Symptoms of Polycystic Ovarian Syndrome

Polycystic ovarian syndrome or PCOS is a condition that affects about 10 percent of women of reproductive age. It is caused by metabolic problems and hormonal imbalance.

Women with PCOS often have unusually high levels of insulin and androgens. The latter are often called “male hormones,” and unusually high levels of them can keep the ovaries from ovulating or releasing an egg during a woman’s menstrual cycle. PCOS is, thus, one of the more common causes of infertility in women. The extra androgens can also cause a woman to develop acne and develop excess hair.

What are the Symptoms?

One of the most common symptoms of polycystic ovarian syndrome is irregular menstrual cycles. Healthy, pre-menopausal women have one menstrual cycle every month, or about twelve per year. A woman with PCOS may skip periods and end up having eight or fewer periods per year. On the other hand, they may have periods every 21 days, and, thus, have well over a dozen every year. Some women stop having periods altogether. The irregular periods affect the ovaries, so they develop small sacs filled with fluid called cysts. The ovaries can also become enlarged.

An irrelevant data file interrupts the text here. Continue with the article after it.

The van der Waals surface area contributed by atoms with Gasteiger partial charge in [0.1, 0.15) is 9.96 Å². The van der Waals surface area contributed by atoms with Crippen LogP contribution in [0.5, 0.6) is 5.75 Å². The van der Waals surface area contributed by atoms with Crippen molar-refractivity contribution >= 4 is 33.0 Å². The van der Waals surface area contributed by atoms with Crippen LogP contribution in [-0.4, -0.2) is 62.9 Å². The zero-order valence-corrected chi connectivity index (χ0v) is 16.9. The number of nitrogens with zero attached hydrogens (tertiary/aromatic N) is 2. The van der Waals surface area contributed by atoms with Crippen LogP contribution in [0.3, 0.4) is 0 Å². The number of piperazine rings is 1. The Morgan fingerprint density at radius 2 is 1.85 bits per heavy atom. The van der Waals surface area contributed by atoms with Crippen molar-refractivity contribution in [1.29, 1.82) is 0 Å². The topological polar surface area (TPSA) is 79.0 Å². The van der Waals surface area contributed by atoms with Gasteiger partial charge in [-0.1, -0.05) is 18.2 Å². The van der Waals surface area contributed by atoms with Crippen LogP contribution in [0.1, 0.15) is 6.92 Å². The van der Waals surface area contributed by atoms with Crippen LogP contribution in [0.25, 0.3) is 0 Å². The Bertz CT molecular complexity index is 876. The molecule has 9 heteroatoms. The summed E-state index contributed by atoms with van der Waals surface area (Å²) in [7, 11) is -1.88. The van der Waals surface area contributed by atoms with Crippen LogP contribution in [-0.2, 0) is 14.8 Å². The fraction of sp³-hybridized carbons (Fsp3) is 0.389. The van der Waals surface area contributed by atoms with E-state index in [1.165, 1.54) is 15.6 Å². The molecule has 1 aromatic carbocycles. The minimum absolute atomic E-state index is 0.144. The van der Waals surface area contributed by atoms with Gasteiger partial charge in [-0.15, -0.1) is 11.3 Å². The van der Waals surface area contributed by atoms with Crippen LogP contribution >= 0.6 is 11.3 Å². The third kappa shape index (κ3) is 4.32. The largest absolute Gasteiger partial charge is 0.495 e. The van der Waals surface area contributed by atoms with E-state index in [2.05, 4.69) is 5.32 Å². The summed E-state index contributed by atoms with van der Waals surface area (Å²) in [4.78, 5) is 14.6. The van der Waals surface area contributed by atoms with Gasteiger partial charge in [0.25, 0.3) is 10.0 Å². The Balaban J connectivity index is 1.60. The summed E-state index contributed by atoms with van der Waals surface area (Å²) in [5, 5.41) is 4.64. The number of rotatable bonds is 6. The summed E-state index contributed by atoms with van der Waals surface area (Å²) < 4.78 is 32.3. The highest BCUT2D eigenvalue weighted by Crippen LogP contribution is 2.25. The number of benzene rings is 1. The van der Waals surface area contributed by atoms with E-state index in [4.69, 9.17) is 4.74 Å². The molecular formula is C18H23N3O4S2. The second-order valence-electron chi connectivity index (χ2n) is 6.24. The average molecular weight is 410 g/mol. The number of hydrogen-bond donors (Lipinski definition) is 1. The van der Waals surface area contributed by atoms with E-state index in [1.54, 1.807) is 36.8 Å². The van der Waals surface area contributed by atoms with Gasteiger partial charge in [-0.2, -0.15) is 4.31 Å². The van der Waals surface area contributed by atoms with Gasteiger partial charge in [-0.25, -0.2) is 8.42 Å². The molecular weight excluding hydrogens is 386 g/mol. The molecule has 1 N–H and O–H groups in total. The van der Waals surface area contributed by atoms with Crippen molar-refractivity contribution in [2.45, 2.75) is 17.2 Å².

Women with PCOS can also develop acne on the upper back, chest, and face. About 70 percent of women with PCOS will develop a condition called “hirsutism,” in which they develop hair on the chin or face or other places where men grow hair. Ironically, they may also develop male-pattern baldness, so their scalp hair becomes thinner.

Other symptoms of PCOS include the following:

• Weight gain and/or difficulty losing weight
• Skin tags on the neck or in the armpits
• Darkened skin, especially in the groin, underneath the breasts, or along the neck creases

How is Polycystic Ovarian Syndrome Diagnosed and Treated?

There is no single test that can be used to diagnose polycystic ovarian syndrome. Instead, we will have to perform several tests to both diagnose PCOS and rule out other conditions.

Researchers have found links between PCOS and other conditions like diabetes and high cholesterol. Women with PCOS also have a greater risk of developing endometrial cancer or cancer of the lining of the uterus. After diagnosing a patient with PCOS, we can test the patient for these conditions.

If you suspect that you might have polycystic ovarian syndrome, get in touch with our staff at Orange Blossom Women’s Group in Trinity. Contact us today to book a consultation and learn more.

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